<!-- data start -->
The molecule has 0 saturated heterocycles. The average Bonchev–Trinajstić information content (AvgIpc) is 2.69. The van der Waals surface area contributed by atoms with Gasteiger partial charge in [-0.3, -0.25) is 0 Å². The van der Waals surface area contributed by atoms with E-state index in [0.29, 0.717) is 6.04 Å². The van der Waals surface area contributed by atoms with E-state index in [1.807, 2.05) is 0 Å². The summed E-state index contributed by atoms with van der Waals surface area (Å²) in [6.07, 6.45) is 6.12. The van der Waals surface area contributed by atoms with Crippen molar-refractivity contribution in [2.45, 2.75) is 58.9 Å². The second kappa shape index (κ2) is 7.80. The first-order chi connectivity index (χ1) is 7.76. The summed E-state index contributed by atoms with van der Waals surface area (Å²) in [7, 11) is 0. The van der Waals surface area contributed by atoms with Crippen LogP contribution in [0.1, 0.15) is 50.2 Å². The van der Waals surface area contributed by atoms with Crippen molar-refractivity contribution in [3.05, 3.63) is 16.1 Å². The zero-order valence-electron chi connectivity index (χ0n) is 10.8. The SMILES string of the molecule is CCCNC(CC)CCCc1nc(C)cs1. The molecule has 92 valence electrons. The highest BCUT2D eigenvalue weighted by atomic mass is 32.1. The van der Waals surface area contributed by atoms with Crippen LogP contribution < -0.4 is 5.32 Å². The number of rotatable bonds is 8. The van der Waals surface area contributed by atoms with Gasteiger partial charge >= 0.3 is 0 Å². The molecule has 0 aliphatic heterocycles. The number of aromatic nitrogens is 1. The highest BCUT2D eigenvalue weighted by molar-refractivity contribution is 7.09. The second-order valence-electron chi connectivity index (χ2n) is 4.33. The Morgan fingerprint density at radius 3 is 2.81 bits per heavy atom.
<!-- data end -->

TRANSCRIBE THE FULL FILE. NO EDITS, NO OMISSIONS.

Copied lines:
The molecule has 0 saturated heterocycles. The average Bonchev–Trinajstić information content (AvgIpc) is 2.69. The van der Waals surface area contributed by atoms with Gasteiger partial charge in [-0.3, -0.25) is 0 Å². The van der Waals surface area contributed by atoms with E-state index in [0.29, 0.717) is 6.04 Å². The van der Waals surface area contributed by atoms with E-state index in [1.807, 2.05) is 0 Å². The summed E-state index contributed by atoms with van der Waals surface area (Å²) in [6.07, 6.45) is 6.12. The van der Waals surface area contributed by atoms with Crippen molar-refractivity contribution in [2.45, 2.75) is 58.9 Å². The second kappa shape index (κ2) is 7.80. The first-order chi connectivity index (χ1) is 7.76. The summed E-state index contributed by atoms with van der Waals surface area (Å²) in [7, 11) is 0. The van der Waals surface area contributed by atoms with Crippen LogP contribution in [0.1, 0.15) is 50.2 Å². The van der Waals surface area contributed by atoms with Crippen molar-refractivity contribution in [3.05, 3.63) is 16.1 Å². The zero-order valence-electron chi connectivity index (χ0n) is 10.8. The SMILES string of the molecule is CCCNC(CC)CCCc1nc(C)cs1. The molecule has 92 valence electrons. The highest BCUT2D eigenvalue weighted by atomic mass is 32.1. The van der Waals surface area contributed by atoms with Crippen LogP contribution < -0.4 is 5.32 Å². The number of rotatable bonds is 8. The van der Waals surface area contributed by atoms with Gasteiger partial charge >= 0.3 is 0 Å². The molecule has 0 aliphatic heterocycles. The number of aromatic nitrogens is 1. The highest BCUT2D eigenvalue weighted by molar-refractivity contribution is 7.09. The second-order valence-electron chi connectivity index (χ2n) is 4.33. The Morgan fingerprint density at radius 3 is 2.81 bits per heavy atom.